STOCK MARKET BSE NSE

Bhoothnath Returns in time for the general elections

While the sequel is entertaining and well-meaning, it fails to deliver in more ways than one

Published: 12th April 2014 08:25 AM  |   Last Updated: 12th April 2014 08:25 AM   |  A+A-

12hindi

Bhoothnath (Amitabh Bachchan) finds himself in a quandary when he realises that he’s the laughing stock of Bhooth-world, because he fails to do the one thing all ghosts are good at - spook the daylights out of children.

To prove himself, Bhoothnath asks to be sent back to earth, and surprise, surprise, he again runs into the one child that can actually see him - the Dharavi-dwelling, smart-mouthed, slum kid Akhrot (Parth Bhalerao), who lives with his single mother (Usha Jadhav).

 The first half passes by quickly enough - Bhoothnath and Akhrot go about their misadventures, helping people, bhooths and themselves along the way.

The chemistry between the two is excellent and as they feed off each other’s charm and eccentricities, the story comes alive and crackling. They even throw in a Yo Yo Honey Singh item number for good measure, where scantily-clad tourists throw thumkas alongside senior Bachchan and his pint-sized friend, in the narrow slum streets of Dharavi.

 But things go awry when along comes local thug politician Bhau (Boman Irani) and his band of goons (one of them being the excellent but under-represented Brijendra Kala), and somehow Bhoothnath and Akhrot find themselves in a mess that’s finally not so easy to escape.

 A plan is hatched, and Bhoothnath decides to fight evil by confronting it head on and in one of the most interesting plot points to have ever been made in recent Bollywood cinema, Bhoothnath decides to contest the general elections.

The timing is perfect, the movie does well to capture the mood and thoughts of majority of the voting population of the country.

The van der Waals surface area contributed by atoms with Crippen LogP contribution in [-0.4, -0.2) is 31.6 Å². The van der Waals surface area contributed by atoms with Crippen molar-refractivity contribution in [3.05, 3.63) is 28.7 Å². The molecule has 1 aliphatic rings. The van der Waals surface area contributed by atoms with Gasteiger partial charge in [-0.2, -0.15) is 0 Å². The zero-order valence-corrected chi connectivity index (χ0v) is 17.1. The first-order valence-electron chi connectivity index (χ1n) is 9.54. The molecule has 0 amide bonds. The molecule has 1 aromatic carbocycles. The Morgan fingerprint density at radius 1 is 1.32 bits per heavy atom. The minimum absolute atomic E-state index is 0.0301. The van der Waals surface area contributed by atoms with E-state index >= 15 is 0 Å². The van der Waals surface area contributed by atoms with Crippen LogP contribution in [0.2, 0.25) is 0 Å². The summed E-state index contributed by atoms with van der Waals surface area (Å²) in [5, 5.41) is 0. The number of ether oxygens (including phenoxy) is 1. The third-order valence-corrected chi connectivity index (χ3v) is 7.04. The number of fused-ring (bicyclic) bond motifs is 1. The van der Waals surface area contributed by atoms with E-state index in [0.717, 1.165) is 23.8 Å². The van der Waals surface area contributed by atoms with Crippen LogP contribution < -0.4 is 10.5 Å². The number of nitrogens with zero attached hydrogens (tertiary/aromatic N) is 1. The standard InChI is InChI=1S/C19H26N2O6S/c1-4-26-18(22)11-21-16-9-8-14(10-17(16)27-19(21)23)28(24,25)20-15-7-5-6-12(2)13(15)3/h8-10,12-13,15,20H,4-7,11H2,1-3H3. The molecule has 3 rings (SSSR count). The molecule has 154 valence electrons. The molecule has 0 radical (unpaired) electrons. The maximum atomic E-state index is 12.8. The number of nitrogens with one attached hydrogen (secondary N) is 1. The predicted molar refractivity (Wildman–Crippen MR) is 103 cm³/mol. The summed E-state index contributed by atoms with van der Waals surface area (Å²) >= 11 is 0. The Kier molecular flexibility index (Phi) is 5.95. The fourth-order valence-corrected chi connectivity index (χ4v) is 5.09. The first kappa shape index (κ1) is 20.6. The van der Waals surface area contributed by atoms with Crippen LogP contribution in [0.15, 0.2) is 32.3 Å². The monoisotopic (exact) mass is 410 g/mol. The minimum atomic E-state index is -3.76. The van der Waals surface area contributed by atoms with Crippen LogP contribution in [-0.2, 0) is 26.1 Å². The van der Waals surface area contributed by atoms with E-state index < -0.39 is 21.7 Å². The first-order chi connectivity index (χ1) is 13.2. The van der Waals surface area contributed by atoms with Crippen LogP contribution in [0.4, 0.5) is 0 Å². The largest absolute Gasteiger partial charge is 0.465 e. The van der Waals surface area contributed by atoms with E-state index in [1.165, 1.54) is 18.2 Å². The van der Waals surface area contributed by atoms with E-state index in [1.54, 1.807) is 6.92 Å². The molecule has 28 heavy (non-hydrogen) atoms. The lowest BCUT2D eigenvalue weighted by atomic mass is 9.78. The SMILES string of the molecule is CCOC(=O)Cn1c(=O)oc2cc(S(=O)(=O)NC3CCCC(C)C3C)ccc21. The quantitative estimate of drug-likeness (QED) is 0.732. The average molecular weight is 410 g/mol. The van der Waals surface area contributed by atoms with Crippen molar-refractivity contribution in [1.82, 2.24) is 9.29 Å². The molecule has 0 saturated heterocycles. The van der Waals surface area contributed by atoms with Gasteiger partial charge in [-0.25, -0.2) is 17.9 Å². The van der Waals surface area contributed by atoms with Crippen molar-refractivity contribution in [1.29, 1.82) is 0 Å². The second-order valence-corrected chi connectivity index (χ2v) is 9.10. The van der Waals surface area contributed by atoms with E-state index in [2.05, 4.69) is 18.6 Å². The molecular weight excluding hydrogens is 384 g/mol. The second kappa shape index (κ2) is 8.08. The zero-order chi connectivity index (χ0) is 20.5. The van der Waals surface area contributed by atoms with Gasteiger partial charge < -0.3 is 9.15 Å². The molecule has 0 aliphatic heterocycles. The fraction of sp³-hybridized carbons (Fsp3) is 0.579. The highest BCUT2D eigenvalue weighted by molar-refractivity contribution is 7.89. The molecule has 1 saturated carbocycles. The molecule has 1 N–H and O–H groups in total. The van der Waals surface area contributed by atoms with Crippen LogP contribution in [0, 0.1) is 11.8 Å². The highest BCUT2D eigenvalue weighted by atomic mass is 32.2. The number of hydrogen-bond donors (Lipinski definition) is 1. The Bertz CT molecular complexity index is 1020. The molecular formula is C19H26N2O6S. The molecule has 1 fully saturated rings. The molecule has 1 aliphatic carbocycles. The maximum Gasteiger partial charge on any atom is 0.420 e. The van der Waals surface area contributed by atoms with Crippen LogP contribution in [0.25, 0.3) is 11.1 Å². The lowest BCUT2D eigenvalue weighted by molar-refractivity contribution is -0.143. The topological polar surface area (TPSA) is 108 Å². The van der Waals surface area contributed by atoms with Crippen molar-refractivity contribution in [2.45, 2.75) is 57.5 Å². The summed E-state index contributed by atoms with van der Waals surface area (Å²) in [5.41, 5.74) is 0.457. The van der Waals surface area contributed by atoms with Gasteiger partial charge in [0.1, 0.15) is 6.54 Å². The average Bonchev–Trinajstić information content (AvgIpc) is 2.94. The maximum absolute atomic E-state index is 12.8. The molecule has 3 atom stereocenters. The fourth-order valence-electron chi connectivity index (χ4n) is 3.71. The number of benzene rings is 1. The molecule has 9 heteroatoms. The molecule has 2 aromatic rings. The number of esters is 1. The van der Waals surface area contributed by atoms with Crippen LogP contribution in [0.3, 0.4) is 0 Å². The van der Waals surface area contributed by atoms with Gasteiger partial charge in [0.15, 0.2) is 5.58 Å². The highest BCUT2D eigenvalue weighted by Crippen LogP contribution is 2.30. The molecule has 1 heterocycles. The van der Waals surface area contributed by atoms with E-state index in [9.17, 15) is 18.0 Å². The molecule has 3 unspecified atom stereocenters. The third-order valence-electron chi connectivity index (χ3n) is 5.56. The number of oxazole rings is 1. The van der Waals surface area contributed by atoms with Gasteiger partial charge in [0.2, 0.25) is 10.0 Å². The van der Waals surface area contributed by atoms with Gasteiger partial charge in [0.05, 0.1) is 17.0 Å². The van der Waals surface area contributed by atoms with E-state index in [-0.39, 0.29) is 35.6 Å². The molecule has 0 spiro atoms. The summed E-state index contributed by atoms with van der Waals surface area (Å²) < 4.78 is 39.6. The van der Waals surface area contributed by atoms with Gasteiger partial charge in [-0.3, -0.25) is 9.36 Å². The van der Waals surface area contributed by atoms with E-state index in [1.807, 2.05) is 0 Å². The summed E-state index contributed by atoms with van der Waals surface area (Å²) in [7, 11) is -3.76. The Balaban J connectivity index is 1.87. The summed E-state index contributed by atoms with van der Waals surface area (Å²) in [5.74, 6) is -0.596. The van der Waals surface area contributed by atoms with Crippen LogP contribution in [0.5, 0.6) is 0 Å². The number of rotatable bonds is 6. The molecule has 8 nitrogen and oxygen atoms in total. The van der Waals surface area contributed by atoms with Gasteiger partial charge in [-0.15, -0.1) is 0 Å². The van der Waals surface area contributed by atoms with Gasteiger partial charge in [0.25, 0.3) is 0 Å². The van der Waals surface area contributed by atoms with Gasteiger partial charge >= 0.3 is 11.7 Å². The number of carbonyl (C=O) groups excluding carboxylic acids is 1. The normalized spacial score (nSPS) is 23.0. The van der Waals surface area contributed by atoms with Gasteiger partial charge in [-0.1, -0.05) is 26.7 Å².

Unfortunately, children don’t vote and what began as a fun, breezy watch shifts tone right before interval and turns into a social commentary that’s neither subtle nor altogether improper, given that we’re bang in the middle of what’s being touted as one of the most important elections in India’s recent history.

Tiwari shrewdly manages to encapsulate present politics, and while some references and characters cut way too close to the bone, the larger social message comes across clearly and effectively - go vote, that’s all.

Parth Bhalerao manages to hold his own against Bachchan and Bachchan himself is at his usual, charming best.

Undoubtedly one of the best casting directors in the country, Mahesh Chhabria, does well to have thrown together an ensemble that grounds the film’s otherwise melodramatic nature.

 Bhoothnath Returns is proof that Bollywood is yet to learn how to make films for the younglings. The ending is too abrupt and there are a few loose threads left to fend for themselves.

While the Bhoothnath-Akhrot equation works exceedingly well, the plot meanders and is essentially confused, is it a children’s comedy, is it an adult drama or is it social commentary, who can tell? What is sure, is that Nitesh Tiwari has managed to put together a movie that will keep both children and adults in the theatres through its 2 hours 35 minutes length, even if it’s a slightly taxing experience. (Watch out for three very interesting cameos.)

Film: Bhootnath Returns (Hindi)

Director: Nitesh Tiwari

Cast: Amitabh Bachchan,

Parth Bhalerao, Boman Irani, Kurush Deboo

 

Stay up to date on all the latest Bengaluru news with The New Indian Express App. Download now

Comments

Disclaimer : We respect your thoughts and views! But we need to be judicious while moderating your comments. All the comments will be moderated by the newindianexpress.com editorial. Abstain from posting comments that are obscene, defamatory or inflammatory, and do not indulge in personal attacks. Try to avoid outside hyperlinks inside the comment. Help us delete comments that do not follow these guidelines.

The views expressed in comments published on newindianexpress.com are those of the comment writers alone. They do not represent the views or opinions of newindianexpress.com or its staff, nor do they represent the views or opinions of The New Indian Express Group, or any entity of, or affiliated with, The New Indian Express Group. newindianexpress.com reserves the right to take any or all comments down at any time.

flipboard facebook twitter whatsapp